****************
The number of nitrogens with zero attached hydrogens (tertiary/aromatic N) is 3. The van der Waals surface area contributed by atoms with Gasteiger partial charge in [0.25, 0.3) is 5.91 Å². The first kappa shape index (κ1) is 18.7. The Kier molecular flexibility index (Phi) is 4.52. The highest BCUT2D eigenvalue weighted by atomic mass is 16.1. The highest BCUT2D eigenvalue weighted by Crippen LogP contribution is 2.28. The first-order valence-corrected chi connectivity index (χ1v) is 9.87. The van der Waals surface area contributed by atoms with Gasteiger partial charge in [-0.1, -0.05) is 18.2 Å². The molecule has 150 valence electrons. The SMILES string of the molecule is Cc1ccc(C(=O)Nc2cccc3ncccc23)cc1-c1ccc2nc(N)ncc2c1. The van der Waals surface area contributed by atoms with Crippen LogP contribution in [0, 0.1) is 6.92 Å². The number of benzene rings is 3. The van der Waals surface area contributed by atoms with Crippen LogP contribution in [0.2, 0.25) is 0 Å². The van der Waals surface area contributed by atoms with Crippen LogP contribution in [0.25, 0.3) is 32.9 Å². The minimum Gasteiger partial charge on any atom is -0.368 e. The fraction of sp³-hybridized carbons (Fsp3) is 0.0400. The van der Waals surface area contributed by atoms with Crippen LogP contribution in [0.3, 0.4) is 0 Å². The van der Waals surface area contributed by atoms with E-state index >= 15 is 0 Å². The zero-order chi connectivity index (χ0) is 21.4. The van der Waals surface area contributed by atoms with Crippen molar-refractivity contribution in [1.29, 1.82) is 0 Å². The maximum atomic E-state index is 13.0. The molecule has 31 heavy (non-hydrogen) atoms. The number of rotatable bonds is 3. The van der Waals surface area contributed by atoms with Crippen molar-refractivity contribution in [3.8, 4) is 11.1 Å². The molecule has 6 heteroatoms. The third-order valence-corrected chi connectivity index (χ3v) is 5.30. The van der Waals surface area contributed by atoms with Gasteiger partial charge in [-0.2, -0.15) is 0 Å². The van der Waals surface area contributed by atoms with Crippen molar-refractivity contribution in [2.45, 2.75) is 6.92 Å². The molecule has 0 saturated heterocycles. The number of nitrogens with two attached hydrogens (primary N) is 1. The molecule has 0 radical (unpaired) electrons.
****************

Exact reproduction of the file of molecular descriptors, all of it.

The number of nitrogens with zero attached hydrogens (tertiary/aromatic N) is 3. The van der Waals surface area contributed by atoms with Gasteiger partial charge in [0.25, 0.3) is 5.91 Å². The first kappa shape index (κ1) is 18.7. The Kier molecular flexibility index (Phi) is 4.52. The highest BCUT2D eigenvalue weighted by atomic mass is 16.1. The highest BCUT2D eigenvalue weighted by Crippen LogP contribution is 2.28. The first-order valence-corrected chi connectivity index (χ1v) is 9.87. The van der Waals surface area contributed by atoms with Gasteiger partial charge in [-0.1, -0.05) is 18.2 Å². The molecule has 150 valence electrons. The SMILES string of the molecule is Cc1ccc(C(=O)Nc2cccc3ncccc23)cc1-c1ccc2nc(N)ncc2c1. The van der Waals surface area contributed by atoms with Crippen LogP contribution in [0, 0.1) is 6.92 Å². The number of benzene rings is 3. The van der Waals surface area contributed by atoms with Crippen LogP contribution in [0.2, 0.25) is 0 Å². The van der Waals surface area contributed by atoms with Crippen LogP contribution in [0.25, 0.3) is 32.9 Å². The minimum Gasteiger partial charge on any atom is -0.368 e. The fraction of sp³-hybridized carbons (Fsp3) is 0.0400. The van der Waals surface area contributed by atoms with Crippen LogP contribution in [0.3, 0.4) is 0 Å². The van der Waals surface area contributed by atoms with E-state index >= 15 is 0 Å². The zero-order chi connectivity index (χ0) is 21.4. The van der Waals surface area contributed by atoms with Crippen molar-refractivity contribution in [1.29, 1.82) is 0 Å². The maximum atomic E-state index is 13.0. The molecule has 31 heavy (non-hydrogen) atoms. The number of rotatable bonds is 3. The van der Waals surface area contributed by atoms with Crippen molar-refractivity contribution in [3.8, 4) is 11.1 Å². The molecule has 6 heteroatoms. The third-order valence-corrected chi connectivity index (χ3v) is 5.30. The van der Waals surface area contributed by atoms with Gasteiger partial charge in [-0.2, -0.15) is 0 Å². The van der Waals surface area contributed by atoms with Crippen molar-refractivity contribution in [2.45, 2.75) is 6.92 Å². The molecule has 0 saturated heterocycles. The number of nitrogens with two attached hydrogens (primary N) is 1. The molecule has 0 radical (unpaired) electrons.